Bo XilaiWe all know that public relations can get a little…insane at times. Bad behavior, lawsuits, internal leaks…we’ve got it all, right? Sure we do–but when it comes to crazy we can’t even compete with China. A “shocking expose” first reported by the People’s Republic’s Caixin magazine and translated by the Tech in Asia blog reveals a seedy PR underworld in which firms earn millions every year on the strength of bribery and blackmail–all committed in the name of media relations and reputation management.

The primary players in this sordid saga are two firms called Yage Times and XinXun Media. What did these firms do, exactly? They specialized in getting negative news stories about clients removed from prominent websites–but it all goes much deeper than that.

Not only would these companies bribe site runners to delete “unflattering” posts–they also paid their friends in IT to have related search terms blocked on Baidu, the Chinese equivalent of Google. Imagine entering “Beyoncé lip sync” or “Burger King horse meat” into your browser and coming up with a big fat nothing and you’ll get the general idea.

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The 18 Best, Worst and Weirdest Valentine’s Day PR Stunts

Happy Valentine’s Day! February 14th happens to be the world’s greatest manufactured consumerist holiday—a time for marketing and PR departments everywhere to either bring their “A” games or admit defeat, stay home and watch Golden Girls reruns while crying into their ice cream.

You’d think that Valentine’s Day promos would only apply to certain classes of products, but quite a few savvy professionals have figured out how to make the day theirs in alternately creative and cringe-worthy ways. In honor of the holiday, we browsed the trusty Internet to find some of the most unusual romantic PR stunts.

What do we think? Has anyone seen any campaigns good (or bad) enough to match these?

Adventures in Marketing: Pizza Hut, the Fragrance

Pizza Hut perfume Today in Necessary Things News: When we hear the words “Pizza” and “Hut” together, perfume is NOT the first, second or third thing that comes to mind. Yet the deep-dish pie chain’s Canadian marketing agency has a sense of humor, so they thought it might be fun to ask their Canuck Facebook fans about names for a theoretical pizza perfume. It was a great idea for a post, but when the company’s internal marketing department heard about it, they loved it enough to take it a step further.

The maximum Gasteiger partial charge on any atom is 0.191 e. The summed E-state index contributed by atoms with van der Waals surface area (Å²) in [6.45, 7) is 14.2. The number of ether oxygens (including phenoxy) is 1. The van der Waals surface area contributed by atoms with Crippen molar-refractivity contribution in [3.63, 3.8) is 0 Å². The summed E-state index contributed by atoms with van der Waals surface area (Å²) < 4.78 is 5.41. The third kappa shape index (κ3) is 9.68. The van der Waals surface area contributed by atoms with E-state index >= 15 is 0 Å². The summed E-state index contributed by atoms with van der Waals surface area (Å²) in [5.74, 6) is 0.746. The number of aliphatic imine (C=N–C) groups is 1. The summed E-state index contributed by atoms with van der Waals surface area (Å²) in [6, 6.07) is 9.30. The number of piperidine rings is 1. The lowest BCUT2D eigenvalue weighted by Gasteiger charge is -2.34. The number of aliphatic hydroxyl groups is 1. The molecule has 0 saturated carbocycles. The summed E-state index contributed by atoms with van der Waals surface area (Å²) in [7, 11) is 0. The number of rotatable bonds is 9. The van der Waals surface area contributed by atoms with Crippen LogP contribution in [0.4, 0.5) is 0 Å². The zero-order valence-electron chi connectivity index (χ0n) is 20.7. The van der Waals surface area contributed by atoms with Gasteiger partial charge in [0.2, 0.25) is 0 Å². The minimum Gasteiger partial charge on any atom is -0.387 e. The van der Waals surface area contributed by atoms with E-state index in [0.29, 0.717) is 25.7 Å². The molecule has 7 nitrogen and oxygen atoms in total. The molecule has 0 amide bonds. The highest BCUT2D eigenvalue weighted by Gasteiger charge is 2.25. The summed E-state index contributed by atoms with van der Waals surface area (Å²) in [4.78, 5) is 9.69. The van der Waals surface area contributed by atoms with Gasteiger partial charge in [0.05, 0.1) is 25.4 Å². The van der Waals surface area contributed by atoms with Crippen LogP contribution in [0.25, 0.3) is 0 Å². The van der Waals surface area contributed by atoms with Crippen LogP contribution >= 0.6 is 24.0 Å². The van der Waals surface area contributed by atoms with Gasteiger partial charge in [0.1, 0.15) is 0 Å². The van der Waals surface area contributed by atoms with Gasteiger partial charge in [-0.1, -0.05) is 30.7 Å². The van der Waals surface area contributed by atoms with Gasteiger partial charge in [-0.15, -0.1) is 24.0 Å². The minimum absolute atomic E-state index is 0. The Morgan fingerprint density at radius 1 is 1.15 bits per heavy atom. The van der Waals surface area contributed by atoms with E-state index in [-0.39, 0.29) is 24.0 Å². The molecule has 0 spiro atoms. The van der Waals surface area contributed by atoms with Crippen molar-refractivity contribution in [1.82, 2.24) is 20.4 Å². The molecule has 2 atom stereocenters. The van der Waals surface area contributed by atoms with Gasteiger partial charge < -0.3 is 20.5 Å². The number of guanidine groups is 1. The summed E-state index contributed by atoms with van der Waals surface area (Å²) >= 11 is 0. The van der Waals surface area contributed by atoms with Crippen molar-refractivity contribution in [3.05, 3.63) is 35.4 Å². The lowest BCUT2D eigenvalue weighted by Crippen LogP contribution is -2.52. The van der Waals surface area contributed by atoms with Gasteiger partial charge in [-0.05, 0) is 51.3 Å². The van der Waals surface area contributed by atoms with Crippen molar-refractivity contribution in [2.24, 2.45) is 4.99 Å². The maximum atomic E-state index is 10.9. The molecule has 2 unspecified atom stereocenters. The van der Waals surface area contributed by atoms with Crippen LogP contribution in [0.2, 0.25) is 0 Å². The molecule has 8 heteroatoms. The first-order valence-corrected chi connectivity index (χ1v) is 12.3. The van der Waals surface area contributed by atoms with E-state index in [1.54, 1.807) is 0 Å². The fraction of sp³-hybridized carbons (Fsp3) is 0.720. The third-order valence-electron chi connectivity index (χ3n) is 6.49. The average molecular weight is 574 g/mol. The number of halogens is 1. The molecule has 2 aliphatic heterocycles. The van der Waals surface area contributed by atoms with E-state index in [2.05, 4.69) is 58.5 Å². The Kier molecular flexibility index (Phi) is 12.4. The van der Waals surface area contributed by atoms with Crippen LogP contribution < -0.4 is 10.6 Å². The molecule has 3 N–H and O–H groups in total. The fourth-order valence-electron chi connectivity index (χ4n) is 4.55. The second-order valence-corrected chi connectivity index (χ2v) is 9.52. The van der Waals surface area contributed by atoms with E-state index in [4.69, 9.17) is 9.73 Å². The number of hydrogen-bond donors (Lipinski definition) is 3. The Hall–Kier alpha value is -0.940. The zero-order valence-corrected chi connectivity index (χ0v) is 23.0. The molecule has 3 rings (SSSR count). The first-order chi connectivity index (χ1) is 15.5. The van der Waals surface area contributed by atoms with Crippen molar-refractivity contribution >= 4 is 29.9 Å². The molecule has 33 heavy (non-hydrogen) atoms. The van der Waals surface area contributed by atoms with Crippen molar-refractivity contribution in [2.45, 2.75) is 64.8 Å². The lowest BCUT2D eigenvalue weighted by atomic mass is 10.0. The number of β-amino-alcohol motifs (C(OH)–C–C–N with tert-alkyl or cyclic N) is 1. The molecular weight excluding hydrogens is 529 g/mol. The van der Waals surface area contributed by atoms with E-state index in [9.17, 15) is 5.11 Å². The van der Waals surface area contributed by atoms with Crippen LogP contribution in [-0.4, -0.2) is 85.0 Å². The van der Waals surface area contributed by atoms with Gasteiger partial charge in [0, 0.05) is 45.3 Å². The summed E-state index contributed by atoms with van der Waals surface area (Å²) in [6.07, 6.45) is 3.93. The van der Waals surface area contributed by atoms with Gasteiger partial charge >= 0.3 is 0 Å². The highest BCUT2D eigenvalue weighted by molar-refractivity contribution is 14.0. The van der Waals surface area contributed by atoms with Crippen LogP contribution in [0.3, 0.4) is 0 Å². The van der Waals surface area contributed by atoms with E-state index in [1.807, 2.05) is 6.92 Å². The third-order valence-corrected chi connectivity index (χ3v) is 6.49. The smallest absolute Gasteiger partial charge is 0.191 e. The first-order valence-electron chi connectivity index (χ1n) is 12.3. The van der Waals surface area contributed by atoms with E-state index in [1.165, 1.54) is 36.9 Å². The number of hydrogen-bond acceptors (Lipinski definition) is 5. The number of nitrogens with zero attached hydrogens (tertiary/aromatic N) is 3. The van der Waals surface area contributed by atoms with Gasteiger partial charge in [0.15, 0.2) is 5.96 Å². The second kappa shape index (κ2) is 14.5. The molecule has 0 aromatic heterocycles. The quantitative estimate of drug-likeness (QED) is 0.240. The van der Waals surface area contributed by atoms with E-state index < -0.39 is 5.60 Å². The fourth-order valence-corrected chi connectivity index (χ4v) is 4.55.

That’s right, Pizza Hut Canada hired a aromachologist (word of the day alert!) to celebrate its 100,000th Facebook fan by brewing 110 bottles of “Eau de Pizza Hut” that smell like “freshly baked, hand-tossed dough” for a few dozen lucky cheese-and-red-sauce fanatics up north.

Will the average shopper find this perfume at the pharmacy or salon anytime soon? Of course not—but this stunt won the company a bit of free coverage in otherwise respectable publications like The Washington Post and CafeMom, whose bloggers came up with a list of ten other apparently ridiculous scents they’d like to sample. Examples include coffee, fried chicken, Kentucky bourbon and pad thai–which tells us that these ladies have incredible taste.

We call this a PR win. As the wise Mel Brooks told us so many years ago, it’s all about “Merchandising: where the real money is made.”

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Does PR Have a Creativity Problem?

Our friends at the excellent Spin Sucks blog asked a pointed question earlier this week:

“Will a lack of creativity be the demise of the PR industry?”

Given the fact that our business continues to grow while so many others struggle, we see the “demise” aspect of this headline as a rhetorical glimpse into the distant future. But it’s very interesting. Stated another way: Are PR and marketing professionals so scared of offending someone, anyone that they avoid all things colorful, interesting and remotely creative? And will dull, run-of-the-mill PR efforts grow so common as to negate the value of the service itself? Most companies can write their own press releases, right?

The post primarily concerned Pizza Hut’s recent PR controversy. To recap: The company offered a lifetime’s supply of pizza to anyone who would use last week’s “town hall” debate to ask the presidential candidates whether they prefer sausage or pepperoni. Quite a few feathers got ruffled, and Pizza Hut’s marketing reps quickly backed down, announcing that the campaign would move online as part of a “natural progression.”

Yet Forbes contributor Aaron Perlut called the campaign “brilliant” and claimed that its demise in the face of public outrage was a perfect example of the PR industry’s biggest flaw:

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Pizza Hut Hopes One Dubious PR Stunt Will Fix Another

In the world of public relations, there is a costly difference between mistakes and stupidity. Mistakes are an inevitable part of life; stupidity really requires some effort.

Most acts of stupidity in public relations stem from a decisive disregard for the public on some important level, be it underestimating our intelligence, our patience or our values. When brands succumb to denial or deception, the public knows. We can feel it, because the public has “gut feelings” just like any individual. Deep down, we know when someone is lying to us, cheating on us or condescending to us. Alarms go off.

After a tone deaf, misguided and dismayingly inappropriate attempt to sells pizzas by encouraging attendees at the presidential debate to ask the candidates if they preferred pepperoni or sausage pie, Pizza Hut has prudently implemented a change in strategy. Instead of interrupting democracy in action, Pizza Hut has decided to shift the contest online and randomly select a winner willing to simply offer his/her email address and zip code. The prize–a pizza a week for 30 years or a check for $15,600–remains unchanged. Read more